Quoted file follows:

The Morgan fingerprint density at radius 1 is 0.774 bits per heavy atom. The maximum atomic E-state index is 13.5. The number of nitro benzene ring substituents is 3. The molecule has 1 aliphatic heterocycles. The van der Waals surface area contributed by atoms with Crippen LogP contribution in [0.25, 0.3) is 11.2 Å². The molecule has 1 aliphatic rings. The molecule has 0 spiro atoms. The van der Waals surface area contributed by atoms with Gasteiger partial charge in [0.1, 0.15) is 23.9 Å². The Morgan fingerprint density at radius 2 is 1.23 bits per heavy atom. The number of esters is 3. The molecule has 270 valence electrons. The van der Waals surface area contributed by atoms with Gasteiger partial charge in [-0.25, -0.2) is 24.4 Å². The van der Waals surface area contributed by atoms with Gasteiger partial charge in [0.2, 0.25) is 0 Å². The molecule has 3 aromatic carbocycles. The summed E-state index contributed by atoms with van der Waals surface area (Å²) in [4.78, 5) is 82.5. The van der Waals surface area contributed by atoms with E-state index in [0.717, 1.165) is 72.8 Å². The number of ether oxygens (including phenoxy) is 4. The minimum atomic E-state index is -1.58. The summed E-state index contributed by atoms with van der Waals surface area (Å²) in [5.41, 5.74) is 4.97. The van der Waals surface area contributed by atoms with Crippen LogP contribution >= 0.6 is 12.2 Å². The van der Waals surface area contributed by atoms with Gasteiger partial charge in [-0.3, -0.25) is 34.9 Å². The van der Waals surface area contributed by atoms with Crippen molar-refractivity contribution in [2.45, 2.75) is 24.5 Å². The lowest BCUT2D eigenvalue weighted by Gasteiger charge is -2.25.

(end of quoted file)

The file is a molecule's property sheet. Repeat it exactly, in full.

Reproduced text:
The Morgan fingerprint density at radius 1 is 0.774 bits per heavy atom. The maximum atomic E-state index is 13.5. The number of nitro benzene ring substituents is 3. The molecule has 1 aliphatic heterocycles. The van der Waals surface area contributed by atoms with Crippen LogP contribution in [0.25, 0.3) is 11.2 Å². The molecule has 1 aliphatic rings. The molecule has 0 spiro atoms. The van der Waals surface area contributed by atoms with Gasteiger partial charge in [0.1, 0.15) is 23.9 Å². The Morgan fingerprint density at radius 2 is 1.23 bits per heavy atom. The number of esters is 3. The molecule has 270 valence electrons. The van der Waals surface area contributed by atoms with Gasteiger partial charge in [-0.25, -0.2) is 24.4 Å². The van der Waals surface area contributed by atoms with Gasteiger partial charge in [0.2, 0.25) is 0 Å². The molecule has 3 aromatic carbocycles. The summed E-state index contributed by atoms with van der Waals surface area (Å²) in [4.78, 5) is 82.5. The van der Waals surface area contributed by atoms with E-state index in [0.717, 1.165) is 72.8 Å². The number of ether oxygens (including phenoxy) is 4. The minimum atomic E-state index is -1.58. The summed E-state index contributed by atoms with van der Waals surface area (Å²) in [5.41, 5.74) is 4.97. The van der Waals surface area contributed by atoms with Crippen LogP contribution >= 0.6 is 12.2 Å². The van der Waals surface area contributed by atoms with Gasteiger partial charge in [-0.3, -0.25) is 34.9 Å². The van der Waals surface area contributed by atoms with Crippen molar-refractivity contribution in [2.45, 2.75) is 24.5 Å². The lowest BCUT2D eigenvalue weighted by Gasteiger charge is -2.25.